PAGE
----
Originality/value

Two experimental studies by the authors confirm and add value to previous academic findings about the negative relation between media multitasking frequency and tasks that demand executive control. This study contributed to the previous by investigating whether individual differences between heavy and light media multitaskers make them respond differently toward advertising and whether the driving mechanism of these differences is a lack of motivation or ability to efficiently shift attention.

Details

European Journal of Marketing, vol. 53 no. 5
Type: Research Article
ISSN: 0309-0566

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Article
Publication date: 22 April 2020

Wenzhi Zheng, James Bronson and Chunpei Lin

This paper aims to explore the social entrepreneurs’ attention allocation and their resource action that lead to hybrid organization using the paradox theory. Paradox…

Abstract

Purpose

This paper aims to explore the social entrepreneurs’ attention allocation and their resource action that lead to hybrid organization using the paradox theory. Paradox theory deepens understandings of the varied nature, dynamics and outcomes of entrepreneurial tensions. This study explores the systematic effects of internal and external attention on both economic and social performance.

Design/methodology/approach

First, theoretically, hypotheses linking different attention allocations to ambidextrous behavior and entrepreneurial performance were formulated. Subsequently, the empirical studies based on Chinese social entrepreneurship were conducted to test the hypotheses.

Findings

The study provides support to the hypotheses showing that external attention is linked to resource acquisition and social performance, while internal attention is linked to resource acquisition and strategic human resource management and thus these ambidextrous behaviors promote both social and economic performance. Furthermore, normal pressure moderates the relations between internal attention and strategic human resource management only.

Research limitations/implications

The research measures entrepreneurs’ attention with questionnaire rather than psych test. Also, static data rather than longitudinal research is designed to test the hypotheses.

Practical implications

Deeper understanding of the attention of social entrepreneurs and resource action can help entrepreneurial outcomes and can potentially contribute to paradox and tension management by entrepreneurial practitioners in China.

Originality/value

Social entrepreneurs’ different attention allocation and related entrepreneurial ambidextrous behavior processes are linked to paradoxical thinking for the first time. The findings of this research can potentially enhance social entrepreneurship paradoxical thinking aimed at preventing mission drift.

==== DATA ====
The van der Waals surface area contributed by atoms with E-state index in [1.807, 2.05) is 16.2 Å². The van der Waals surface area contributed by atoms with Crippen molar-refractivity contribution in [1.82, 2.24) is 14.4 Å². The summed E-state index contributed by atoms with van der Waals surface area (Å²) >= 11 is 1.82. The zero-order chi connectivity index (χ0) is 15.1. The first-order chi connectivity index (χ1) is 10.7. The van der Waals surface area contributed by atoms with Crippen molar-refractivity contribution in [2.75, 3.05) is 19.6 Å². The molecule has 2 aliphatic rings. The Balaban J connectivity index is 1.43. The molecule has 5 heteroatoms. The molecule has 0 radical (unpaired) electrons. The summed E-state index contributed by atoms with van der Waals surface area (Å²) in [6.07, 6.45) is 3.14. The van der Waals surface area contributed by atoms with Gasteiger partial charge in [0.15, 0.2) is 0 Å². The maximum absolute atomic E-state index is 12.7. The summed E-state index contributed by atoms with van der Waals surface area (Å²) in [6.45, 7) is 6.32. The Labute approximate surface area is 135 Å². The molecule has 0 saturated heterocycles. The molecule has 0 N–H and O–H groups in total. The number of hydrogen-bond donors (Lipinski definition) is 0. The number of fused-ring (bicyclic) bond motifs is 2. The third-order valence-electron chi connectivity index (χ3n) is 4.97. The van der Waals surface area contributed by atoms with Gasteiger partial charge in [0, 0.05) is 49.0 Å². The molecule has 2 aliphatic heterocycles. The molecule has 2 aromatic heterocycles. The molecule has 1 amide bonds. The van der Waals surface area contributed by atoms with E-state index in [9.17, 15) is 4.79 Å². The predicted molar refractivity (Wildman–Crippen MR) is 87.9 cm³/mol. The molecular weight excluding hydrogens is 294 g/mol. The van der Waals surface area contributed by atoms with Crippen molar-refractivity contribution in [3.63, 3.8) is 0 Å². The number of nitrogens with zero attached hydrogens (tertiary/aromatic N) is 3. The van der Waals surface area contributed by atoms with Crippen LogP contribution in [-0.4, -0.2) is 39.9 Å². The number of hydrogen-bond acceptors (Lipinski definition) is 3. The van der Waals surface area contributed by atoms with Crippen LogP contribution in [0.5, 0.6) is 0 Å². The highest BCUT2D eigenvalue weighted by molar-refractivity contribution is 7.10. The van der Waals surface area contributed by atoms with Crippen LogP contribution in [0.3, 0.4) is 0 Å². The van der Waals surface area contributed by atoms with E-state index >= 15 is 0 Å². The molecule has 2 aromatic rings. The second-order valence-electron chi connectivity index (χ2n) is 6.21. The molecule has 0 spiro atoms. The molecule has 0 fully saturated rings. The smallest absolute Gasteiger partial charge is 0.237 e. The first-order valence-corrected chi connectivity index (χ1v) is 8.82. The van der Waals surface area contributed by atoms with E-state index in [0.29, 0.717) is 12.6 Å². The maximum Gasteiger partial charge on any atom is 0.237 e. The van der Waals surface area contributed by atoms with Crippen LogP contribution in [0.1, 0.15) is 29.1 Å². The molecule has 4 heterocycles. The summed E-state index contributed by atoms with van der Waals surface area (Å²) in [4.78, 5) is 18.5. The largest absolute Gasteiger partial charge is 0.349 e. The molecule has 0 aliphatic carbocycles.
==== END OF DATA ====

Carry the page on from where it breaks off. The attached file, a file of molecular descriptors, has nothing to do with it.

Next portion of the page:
Details

International Journal of Conflict Management, vol. 31 no. 3
Type: Research Article
ISSN: 1044-4068

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Book part
Publication date: 26 October 2012

Jerker Denrell

The garbage can model showed that what appears to be irrational and unpredictable choices can be explained by processes that regulate attention allocation and the…

Abstract

The garbage can model showed that what appears to be irrational and unpredictable choices can be explained by processes that regulate attention allocation and the availability of choice alternatives. Because attention to alternatives fluctuates, the model generates context-dependent choices: evaluations of alternatives depend on the mix of other alternatives considered. I re-examine the mechanisms by which fluctuating attention can cause context-dependent choices. Using insights from behavioral decision theory I demonstrate how adding fluctuating attention to a well-known model of organizational decision making generates context-dependent choices of a kind that could not be explained by a maximizing process.

Details

The Garbage Can Model of Organizational Choice: Looking Forward at Forty
Type: Book
ISBN: 978-1-78052-713-0

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Article
Publication date: 11 January 2013

Dave Valliere and Thomas Gegenhuber

The aim of this study is to explore the drivers of supply and demand for attention in the managerial context, and develop a framework of managerial tools for allocating…

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1305

Abstract

Purpose

The aim of this study is to explore the drivers of supply and demand for attention in the managerial context, and develop a framework of managerial tools for allocating attention to various competing demands.

Design/methodology/approach

Deliberative attention refers to the application of attention to prolonged reflection and consideration of problems where routine approaches are insufficient. Drawing on theories of cognitive and structural constraints to the allocation of attention among competing stimuli, the paper investigates how managers match the strategic demands for deliberative attention and the supply available to individuals in their firms. This is used to develop a model of factors influencing the matching of supply and demand.

Findings

The paper uses this model to recommend specific strategies for explicitly managing deliberative attention and to categorize the appropriate application of a range of existing strategic management tools based on the nature and inherent uncertainty of the organizational problem being faced.

Practical implications

The model suggests that a primary strategic task of top managers is the appropriate management of attention within the firm. Understanding attention as a firm resource to be appropriately and deliberately managed helps to advance theoretical understanding of the human side of valuable resources in the firm. Such knowledge may also help practitioners to be more cognizant of their investments of valuable attention resources.

Originality/value

This is one of the first studies to treat attention as a scarce and valuable firm resource to be managed, and to use this as the foundation for more appropriate application of a wide range of current management techniques.